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By Diana Kostina

The recent Court of Appeal judgment in Alexander Vik and Deutsche Bank AG [2018] EWCA Civ 2011confirmedthat contempt of court applications for alleged non-compliance with a court order can be served on a party outside the jurisdiction of England and Wales. The Court of Appeal’s judgment also contains a useful reminder of the key principles governing the powers of English courts to serve defendants outside of the jurisdiction.

On October 5th, The Cour de Cassation, the highest court in France for private law matters, requested an advisory opinion of the ECtHR (Ass. plén. 5 octobre 2018, n°10-19053). It is the first time a Contracting State applies to the ECtHR for an advisory opinion on the basis of Protocol n° 16 which entered into force on August 1st, 2018. The request relates to the legal parentage of children born to a surrogate mother. More specifically, it concerns the intended mother’s legal relationship with the child.

Last year the New Zealand singer Lorde cancelled a concert in Tel Aviv following an open letter by two New Zealand-based activists urging her to take a stand on Israel’s illegal occupation of Palestine. A few weeks later, the two activists found themselves the subject of a civil claim brought in the Israeli court. The claim was brought by the Israeli law group Shurat HaDin, on behalf of three minors who had bought tickets to the concert, pursuant to Israel’s so-called Anti-Boycott Law (the Law for the Prevention of Damage to the State of Israel through Boycott). The Israeli court has now released a judgment upholding the claim and ordering the activists to pay NZ$18,000 in damages (plus costs).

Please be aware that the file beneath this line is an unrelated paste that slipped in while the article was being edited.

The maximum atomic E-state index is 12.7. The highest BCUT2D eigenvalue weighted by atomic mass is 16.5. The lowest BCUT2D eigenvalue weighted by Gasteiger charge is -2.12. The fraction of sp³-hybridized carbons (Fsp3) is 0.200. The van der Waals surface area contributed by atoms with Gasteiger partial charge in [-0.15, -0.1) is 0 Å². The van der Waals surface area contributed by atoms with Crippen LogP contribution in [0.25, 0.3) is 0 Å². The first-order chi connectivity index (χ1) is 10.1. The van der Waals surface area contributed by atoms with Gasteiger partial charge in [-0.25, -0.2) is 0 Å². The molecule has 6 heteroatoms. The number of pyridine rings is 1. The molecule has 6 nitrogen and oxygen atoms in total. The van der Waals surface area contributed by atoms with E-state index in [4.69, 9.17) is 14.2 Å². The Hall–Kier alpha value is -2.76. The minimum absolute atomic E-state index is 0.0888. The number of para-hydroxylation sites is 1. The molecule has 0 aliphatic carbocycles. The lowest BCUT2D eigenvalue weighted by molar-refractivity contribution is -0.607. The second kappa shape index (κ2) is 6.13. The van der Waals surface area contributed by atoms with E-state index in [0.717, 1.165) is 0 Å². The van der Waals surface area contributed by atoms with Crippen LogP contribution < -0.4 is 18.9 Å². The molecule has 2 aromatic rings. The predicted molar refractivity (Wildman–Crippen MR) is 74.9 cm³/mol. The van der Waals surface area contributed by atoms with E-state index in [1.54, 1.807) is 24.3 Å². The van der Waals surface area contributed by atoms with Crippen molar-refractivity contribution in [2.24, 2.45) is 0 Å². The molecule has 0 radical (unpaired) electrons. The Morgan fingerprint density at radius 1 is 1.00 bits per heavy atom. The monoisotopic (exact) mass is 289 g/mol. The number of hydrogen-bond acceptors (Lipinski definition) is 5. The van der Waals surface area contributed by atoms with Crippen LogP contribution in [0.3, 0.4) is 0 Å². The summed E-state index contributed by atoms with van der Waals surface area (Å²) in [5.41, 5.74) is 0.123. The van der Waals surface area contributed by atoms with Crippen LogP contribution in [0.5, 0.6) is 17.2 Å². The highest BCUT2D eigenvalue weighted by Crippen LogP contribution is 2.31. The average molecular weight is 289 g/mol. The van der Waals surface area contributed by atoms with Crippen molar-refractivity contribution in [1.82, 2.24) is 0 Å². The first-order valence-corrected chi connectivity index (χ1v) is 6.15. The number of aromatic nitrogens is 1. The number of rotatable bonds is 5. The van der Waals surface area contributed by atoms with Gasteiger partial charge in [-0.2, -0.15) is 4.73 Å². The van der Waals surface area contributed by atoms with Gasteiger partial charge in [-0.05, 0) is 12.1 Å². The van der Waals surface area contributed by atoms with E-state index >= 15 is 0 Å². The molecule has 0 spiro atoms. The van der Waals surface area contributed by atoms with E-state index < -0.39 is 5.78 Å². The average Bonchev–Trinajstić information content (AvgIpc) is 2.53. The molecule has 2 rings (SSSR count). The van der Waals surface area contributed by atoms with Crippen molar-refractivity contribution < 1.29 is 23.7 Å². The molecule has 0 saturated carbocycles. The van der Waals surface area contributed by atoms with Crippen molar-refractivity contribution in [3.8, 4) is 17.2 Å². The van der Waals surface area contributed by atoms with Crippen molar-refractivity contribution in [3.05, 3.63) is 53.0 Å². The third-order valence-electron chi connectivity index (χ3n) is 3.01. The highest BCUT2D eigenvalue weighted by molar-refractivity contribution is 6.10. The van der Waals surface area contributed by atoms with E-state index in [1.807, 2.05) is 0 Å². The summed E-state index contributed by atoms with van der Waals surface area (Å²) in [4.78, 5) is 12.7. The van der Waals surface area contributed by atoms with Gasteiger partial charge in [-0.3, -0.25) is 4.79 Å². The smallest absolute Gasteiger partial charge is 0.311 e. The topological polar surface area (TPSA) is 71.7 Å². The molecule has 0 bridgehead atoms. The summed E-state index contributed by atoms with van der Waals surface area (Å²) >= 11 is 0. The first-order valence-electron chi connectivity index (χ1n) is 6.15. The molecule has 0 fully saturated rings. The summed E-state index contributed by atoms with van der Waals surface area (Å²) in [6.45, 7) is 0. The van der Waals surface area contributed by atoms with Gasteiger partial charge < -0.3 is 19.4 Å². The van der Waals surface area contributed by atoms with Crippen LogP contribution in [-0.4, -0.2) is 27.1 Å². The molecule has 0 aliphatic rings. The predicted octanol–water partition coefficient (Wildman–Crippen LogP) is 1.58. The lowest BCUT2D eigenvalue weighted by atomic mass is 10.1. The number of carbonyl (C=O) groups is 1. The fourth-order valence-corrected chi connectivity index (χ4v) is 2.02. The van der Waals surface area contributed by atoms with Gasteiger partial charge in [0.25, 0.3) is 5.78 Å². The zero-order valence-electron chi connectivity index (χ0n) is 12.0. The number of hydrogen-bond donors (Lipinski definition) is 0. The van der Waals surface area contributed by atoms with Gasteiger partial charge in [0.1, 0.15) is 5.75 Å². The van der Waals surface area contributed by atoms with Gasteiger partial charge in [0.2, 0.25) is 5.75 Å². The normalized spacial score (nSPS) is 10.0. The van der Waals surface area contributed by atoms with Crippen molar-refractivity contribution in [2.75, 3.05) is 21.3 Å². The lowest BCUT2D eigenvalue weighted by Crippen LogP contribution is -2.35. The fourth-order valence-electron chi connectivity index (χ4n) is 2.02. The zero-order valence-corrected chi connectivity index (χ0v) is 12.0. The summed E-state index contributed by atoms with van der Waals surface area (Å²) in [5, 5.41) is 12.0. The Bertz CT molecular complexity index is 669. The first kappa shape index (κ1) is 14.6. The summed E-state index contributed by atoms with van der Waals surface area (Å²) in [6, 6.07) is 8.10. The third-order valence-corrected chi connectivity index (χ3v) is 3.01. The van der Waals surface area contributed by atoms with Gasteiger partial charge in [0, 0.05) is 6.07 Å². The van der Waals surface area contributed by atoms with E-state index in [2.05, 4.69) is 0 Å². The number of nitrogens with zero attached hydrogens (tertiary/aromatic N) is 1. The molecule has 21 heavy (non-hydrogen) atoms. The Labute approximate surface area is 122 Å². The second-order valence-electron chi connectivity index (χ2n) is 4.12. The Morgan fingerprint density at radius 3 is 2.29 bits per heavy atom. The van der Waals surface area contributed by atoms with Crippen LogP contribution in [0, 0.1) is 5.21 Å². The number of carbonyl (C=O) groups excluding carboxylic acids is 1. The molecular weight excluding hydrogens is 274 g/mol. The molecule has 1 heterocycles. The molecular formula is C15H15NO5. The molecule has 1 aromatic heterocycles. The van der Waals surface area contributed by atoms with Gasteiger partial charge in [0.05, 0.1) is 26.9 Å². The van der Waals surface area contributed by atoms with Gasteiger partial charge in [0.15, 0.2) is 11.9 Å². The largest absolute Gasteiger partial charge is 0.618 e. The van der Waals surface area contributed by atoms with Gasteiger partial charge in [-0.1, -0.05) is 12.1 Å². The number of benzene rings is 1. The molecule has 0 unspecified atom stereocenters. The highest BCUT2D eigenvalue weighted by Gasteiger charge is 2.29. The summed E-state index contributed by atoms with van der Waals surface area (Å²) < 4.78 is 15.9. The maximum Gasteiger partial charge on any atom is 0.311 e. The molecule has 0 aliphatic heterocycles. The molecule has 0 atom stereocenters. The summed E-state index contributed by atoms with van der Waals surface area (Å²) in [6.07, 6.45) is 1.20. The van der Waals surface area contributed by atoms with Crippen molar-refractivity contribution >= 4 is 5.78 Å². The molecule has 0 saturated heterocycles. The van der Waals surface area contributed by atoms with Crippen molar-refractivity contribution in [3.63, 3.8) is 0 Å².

The Permanent Bureau of the Hague Conference on Private International Law has made available two reports for the attention of its governance Council (i.e. the Council on General Affairs and Policy): the Report of the Experts’ Group on the Parentage / Surrogacy Project and the Report of the Experts’ Group on the Co-operation and Access to Justice for International Tourists.

Earlier today, the Court of Justice held that, under certain circumstances, special jurisdiction for an actio pauliana can be based on Art. 7(1) Brussels Ia (Case C-337/17 Feniks).

The actio pauliana is an instrument provided by the national laws of several EU member states that allows the creditor to challenge fraudulent acts by their debtor that have been committed to the creditor’s detriment. The ECJ already had several opportunities to decide on the availability of individual grounds of special jurisdiction for such an action, but has reliably denied their availability. In today’s decision however, the Court confirmed the availability of special jurisdiction for matters relating to contract, contrary to the proposition of AG Bobek (Opinion delivered on 21 June 2018).

By Erlis Themeli, Xandra Kramer, and Georgia Antonopoulou, Erasmus University Rotterdam (postdoc researcher, PI, and PhD candidate ERC project Building EU Civil Justice)